“We are starting without any government support,” said Thakwan Al-Saffar, the chief executive of the Diwan Residential Compound, a project that includes more than 1,400 residential units, schools, a 100-bed hospital and other amenities.

Skyrocketing rents

The drive to build comes as rents have skyrocketed in East Mosul because of housing shortages, forcing many residents to live outside the city rather than return now that Mosul has been cleared of the last Islamic State militants.

“I have friends who are still in Dohuk preferring to come to Mosul for work and driving back every day,” said Zaid Al-Ta’i, 32, an English teacher who wants to repair his home in the Old City, referring to a city 45 miles to the north in Iraqi Kurdistan. “It is hard to find a suitable place to live now.”

Iraq’s government is preparing reconstruction plans for Mosul to present to an international donors conference scheduled early next year in Kuwait. But former residents of the historic western half of the city said those officials have yet to consult with them on plans for the area.

“Since I’ve spent my whole life in the alleys of the Old City, I would like to have the chance to tell officials about the picturesque things that need to be protected,” said Shihab Ahmed, a 28-year-old resident of the Bab Lagash district, where most working-age males were employed as marble tombstone engravers before the Islamic State invaded the area more than three years ago.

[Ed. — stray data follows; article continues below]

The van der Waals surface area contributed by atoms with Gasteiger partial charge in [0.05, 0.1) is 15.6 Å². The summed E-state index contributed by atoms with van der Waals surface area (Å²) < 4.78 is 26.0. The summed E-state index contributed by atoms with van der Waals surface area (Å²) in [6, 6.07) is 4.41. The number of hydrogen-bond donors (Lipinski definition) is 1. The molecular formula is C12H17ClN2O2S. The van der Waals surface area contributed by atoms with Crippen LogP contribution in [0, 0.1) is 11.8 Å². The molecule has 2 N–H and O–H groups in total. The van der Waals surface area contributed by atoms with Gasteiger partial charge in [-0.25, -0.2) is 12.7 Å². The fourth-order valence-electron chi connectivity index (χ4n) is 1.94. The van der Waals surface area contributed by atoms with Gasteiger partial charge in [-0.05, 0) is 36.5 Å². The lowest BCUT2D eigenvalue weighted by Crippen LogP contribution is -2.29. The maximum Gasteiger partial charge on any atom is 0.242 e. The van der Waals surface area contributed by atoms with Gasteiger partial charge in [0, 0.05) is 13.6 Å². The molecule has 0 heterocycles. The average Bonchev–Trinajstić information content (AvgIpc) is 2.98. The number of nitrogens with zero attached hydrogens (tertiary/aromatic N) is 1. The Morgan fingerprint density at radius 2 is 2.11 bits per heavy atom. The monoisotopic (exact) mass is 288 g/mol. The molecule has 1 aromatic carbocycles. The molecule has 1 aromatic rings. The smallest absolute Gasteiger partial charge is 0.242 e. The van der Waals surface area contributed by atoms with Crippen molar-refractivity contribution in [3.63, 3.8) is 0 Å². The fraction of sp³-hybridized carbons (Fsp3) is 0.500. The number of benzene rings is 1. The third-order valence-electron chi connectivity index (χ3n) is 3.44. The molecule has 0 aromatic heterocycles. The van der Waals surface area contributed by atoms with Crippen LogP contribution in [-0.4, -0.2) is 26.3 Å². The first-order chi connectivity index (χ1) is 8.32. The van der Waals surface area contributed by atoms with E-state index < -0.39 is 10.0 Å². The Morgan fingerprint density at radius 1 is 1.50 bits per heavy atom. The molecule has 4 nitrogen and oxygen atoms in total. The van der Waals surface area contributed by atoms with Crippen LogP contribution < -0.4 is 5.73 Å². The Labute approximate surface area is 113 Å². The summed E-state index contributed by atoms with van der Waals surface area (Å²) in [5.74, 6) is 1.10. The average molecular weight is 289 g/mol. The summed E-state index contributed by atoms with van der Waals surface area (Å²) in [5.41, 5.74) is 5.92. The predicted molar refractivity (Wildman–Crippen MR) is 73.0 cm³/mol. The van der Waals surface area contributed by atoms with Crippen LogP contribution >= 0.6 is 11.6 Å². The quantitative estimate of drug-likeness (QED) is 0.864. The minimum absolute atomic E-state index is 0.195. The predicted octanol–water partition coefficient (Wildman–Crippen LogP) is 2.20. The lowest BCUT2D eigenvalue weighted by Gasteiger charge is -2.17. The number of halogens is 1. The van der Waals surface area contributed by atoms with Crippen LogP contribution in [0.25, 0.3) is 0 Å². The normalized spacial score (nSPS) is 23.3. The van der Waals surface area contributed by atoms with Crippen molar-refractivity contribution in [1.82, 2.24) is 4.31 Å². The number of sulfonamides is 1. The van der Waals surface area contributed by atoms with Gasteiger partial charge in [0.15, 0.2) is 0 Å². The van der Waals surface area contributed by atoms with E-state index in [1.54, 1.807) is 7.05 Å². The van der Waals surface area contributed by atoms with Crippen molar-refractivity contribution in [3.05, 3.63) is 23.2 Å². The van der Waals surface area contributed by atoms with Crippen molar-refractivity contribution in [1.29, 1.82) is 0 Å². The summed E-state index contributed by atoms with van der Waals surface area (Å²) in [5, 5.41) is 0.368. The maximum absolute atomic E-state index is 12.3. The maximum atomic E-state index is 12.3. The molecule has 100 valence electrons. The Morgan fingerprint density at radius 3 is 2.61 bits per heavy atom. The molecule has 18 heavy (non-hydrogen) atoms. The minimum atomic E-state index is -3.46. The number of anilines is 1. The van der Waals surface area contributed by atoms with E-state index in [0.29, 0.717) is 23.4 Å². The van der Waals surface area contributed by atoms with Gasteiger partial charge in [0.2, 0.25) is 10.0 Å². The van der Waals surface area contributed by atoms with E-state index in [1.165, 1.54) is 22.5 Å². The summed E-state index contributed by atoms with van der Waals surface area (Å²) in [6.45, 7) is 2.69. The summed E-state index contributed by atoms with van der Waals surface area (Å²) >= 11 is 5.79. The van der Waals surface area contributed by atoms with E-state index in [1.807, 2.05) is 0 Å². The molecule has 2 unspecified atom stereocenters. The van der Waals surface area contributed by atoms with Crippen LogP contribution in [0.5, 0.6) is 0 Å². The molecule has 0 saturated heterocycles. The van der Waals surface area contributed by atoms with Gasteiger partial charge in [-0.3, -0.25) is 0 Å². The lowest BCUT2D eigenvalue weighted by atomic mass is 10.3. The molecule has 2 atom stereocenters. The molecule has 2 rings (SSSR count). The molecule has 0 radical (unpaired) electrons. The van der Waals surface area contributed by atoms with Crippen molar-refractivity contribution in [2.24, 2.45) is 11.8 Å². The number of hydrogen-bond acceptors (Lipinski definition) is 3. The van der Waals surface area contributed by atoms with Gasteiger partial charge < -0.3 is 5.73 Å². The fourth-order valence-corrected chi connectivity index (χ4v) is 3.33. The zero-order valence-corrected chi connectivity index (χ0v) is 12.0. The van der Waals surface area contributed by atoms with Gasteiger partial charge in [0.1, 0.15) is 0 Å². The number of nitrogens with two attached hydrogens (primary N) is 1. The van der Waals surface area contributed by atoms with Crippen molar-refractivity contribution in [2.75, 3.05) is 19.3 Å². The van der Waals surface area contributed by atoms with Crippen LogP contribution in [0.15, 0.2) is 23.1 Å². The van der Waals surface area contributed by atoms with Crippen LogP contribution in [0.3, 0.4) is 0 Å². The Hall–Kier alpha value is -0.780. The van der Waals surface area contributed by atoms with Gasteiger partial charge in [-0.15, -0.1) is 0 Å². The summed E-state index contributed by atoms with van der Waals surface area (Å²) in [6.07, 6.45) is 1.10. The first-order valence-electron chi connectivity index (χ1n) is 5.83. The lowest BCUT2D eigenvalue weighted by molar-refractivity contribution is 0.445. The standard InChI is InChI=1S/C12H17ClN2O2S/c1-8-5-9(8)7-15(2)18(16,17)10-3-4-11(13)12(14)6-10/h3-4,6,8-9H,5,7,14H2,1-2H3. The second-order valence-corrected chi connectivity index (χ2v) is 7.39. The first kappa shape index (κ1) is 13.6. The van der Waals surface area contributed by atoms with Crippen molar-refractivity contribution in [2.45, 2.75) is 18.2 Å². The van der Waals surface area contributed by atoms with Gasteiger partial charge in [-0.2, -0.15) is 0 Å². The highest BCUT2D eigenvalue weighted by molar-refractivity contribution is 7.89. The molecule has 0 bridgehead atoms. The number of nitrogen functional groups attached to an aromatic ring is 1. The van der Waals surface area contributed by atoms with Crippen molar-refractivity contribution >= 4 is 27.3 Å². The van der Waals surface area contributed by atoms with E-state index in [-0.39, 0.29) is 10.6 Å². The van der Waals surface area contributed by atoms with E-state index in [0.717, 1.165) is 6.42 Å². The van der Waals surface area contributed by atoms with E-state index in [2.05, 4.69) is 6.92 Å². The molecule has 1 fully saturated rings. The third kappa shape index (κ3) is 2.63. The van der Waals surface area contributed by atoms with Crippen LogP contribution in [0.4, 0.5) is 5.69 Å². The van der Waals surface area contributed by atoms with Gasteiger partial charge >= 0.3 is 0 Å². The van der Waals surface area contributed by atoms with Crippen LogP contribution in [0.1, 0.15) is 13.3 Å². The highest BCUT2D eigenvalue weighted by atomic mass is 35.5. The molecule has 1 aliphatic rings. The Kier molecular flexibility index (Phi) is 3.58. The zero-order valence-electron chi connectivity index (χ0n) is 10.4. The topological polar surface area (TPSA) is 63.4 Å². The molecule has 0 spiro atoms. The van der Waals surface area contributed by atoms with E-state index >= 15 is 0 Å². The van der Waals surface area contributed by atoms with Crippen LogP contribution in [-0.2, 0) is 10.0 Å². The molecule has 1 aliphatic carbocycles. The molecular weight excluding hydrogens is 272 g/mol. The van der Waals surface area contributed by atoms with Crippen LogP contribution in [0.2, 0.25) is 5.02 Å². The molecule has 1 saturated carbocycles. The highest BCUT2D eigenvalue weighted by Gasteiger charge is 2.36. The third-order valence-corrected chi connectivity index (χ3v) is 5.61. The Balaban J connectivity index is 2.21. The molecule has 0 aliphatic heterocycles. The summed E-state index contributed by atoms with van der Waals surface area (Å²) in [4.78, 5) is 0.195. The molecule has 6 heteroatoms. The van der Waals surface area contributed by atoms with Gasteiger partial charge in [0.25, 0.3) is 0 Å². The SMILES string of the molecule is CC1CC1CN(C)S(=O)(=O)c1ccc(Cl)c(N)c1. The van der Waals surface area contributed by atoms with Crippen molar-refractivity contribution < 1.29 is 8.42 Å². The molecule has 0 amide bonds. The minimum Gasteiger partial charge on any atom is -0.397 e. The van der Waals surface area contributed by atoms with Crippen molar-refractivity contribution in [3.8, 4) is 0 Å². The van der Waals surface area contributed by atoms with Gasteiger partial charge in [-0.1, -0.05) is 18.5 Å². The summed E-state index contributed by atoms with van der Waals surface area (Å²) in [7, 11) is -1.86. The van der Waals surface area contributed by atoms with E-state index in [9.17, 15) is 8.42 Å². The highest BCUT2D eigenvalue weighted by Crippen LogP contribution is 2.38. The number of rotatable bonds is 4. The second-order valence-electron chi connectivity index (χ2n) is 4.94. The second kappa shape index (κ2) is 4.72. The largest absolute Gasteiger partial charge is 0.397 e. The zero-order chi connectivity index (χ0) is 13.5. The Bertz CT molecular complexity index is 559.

Leaders in Baghdad have assured residents that they will restore the area as soon as they secure financing. But they warned that they might not be able to fund costly preservation projects for heritage sites that require highly skilled archaeologists, engineers and craftsmen.

“We want to rebuild in a way that saves the city’s identity,” said a senior official in Mr. al-Abadi’s administration who is drafting reconstruction plans for former Islamic State-held territories and who asked that his name be withheld because he was not authorized to speak to the press. “Ultimately, it’s all a matter of financing. We are just as dependent on what the private sector can do as we are on the friendly governments coming to the Kuwait conference.”

But policymakers and private developers have little incentive to repair the landmarks.

“While modern buildings in this context are not ideal, I don’t see another way of doing it,” said Ahmed al-Mallak, an Iraqi architect who organized this year’s Mosul Housing Competition, which aimed to focus local and international talent on rebuilding the city.

Mr. al-Mallak and the other judges awarded a prize to Parisian architect Vincent Callebaut, who proposed using three-dimensional printers to construct five “self-sufficient farming bridges” to span the Tigris. Inspired by the mythical hanging gardens of Babylon, the bridges would use recycled war debris and feature rooftop vegetable patches.

That concept is an unlikely scenario for Mosul, where only one of the five bridges destroyed in the war has been even partially rebuilt.

Prospects are better for giant French retailer Carrefour, which plans to open nondescript, big-box supermarkets and department stores in Mosul. The company has numerous locations throughout Iraq.

“The reality is what is being built is going to be mediocre quality,” Mr. al-Mallak said. “And what the government will do in state-run projects will be even lower quality due to budget restrictions.”